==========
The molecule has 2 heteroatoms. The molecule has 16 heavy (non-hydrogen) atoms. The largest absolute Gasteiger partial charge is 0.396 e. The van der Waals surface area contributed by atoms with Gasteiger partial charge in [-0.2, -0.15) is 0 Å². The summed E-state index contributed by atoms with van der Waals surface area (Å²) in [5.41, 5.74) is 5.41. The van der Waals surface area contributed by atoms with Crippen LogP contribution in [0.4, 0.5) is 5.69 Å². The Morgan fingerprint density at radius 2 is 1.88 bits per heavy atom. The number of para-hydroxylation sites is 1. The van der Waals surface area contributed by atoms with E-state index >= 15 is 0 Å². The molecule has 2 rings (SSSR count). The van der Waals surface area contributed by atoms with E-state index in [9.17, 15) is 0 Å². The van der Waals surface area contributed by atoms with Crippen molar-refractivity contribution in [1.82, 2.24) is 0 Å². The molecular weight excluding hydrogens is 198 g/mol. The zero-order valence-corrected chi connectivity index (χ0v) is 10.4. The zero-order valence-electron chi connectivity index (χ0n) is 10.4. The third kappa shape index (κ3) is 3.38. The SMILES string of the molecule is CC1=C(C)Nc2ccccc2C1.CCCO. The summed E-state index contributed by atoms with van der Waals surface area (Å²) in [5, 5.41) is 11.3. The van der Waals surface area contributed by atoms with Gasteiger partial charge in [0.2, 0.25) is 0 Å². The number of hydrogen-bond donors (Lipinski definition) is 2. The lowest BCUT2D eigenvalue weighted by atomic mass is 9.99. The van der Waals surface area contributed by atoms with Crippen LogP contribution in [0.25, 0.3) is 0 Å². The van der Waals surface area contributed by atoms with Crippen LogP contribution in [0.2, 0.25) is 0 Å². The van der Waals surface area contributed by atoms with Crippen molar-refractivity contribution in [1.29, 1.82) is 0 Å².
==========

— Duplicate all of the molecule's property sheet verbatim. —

The molecule has 2 heteroatoms. The molecule has 16 heavy (non-hydrogen) atoms. The largest absolute Gasteiger partial charge is 0.396 e. The van der Waals surface area contributed by atoms with Gasteiger partial charge in [-0.2, -0.15) is 0 Å². The summed E-state index contributed by atoms with van der Waals surface area (Å²) in [5.41, 5.74) is 5.41. The van der Waals surface area contributed by atoms with Crippen LogP contribution in [0.4, 0.5) is 5.69 Å². The Morgan fingerprint density at radius 2 is 1.88 bits per heavy atom. The number of para-hydroxylation sites is 1. The van der Waals surface area contributed by atoms with E-state index >= 15 is 0 Å². The molecule has 2 rings (SSSR count). The van der Waals surface area contributed by atoms with E-state index in [9.17, 15) is 0 Å². The van der Waals surface area contributed by atoms with Crippen molar-refractivity contribution in [1.82, 2.24) is 0 Å². The molecular weight excluding hydrogens is 198 g/mol. The zero-order valence-corrected chi connectivity index (χ0v) is 10.4. The zero-order valence-electron chi connectivity index (χ0n) is 10.4. The third kappa shape index (κ3) is 3.38. The SMILES string of the molecule is CC1=C(C)Nc2ccccc2C1.CCCO. The summed E-state index contributed by atoms with van der Waals surface area (Å²) in [5, 5.41) is 11.3. The van der Waals surface area contributed by atoms with Gasteiger partial charge in [0.2, 0.25) is 0 Å². The number of hydrogen-bond donors (Lipinski definition) is 2. The lowest BCUT2D eigenvalue weighted by atomic mass is 9.99. The van der Waals surface area contributed by atoms with Crippen LogP contribution in [0.25, 0.3) is 0 Å². The van der Waals surface area contributed by atoms with Crippen LogP contribution in [0.2, 0.25) is 0 Å². The van der Waals surface area contributed by atoms with Crippen molar-refractivity contribution in [1.29, 1.82) is 0 Å².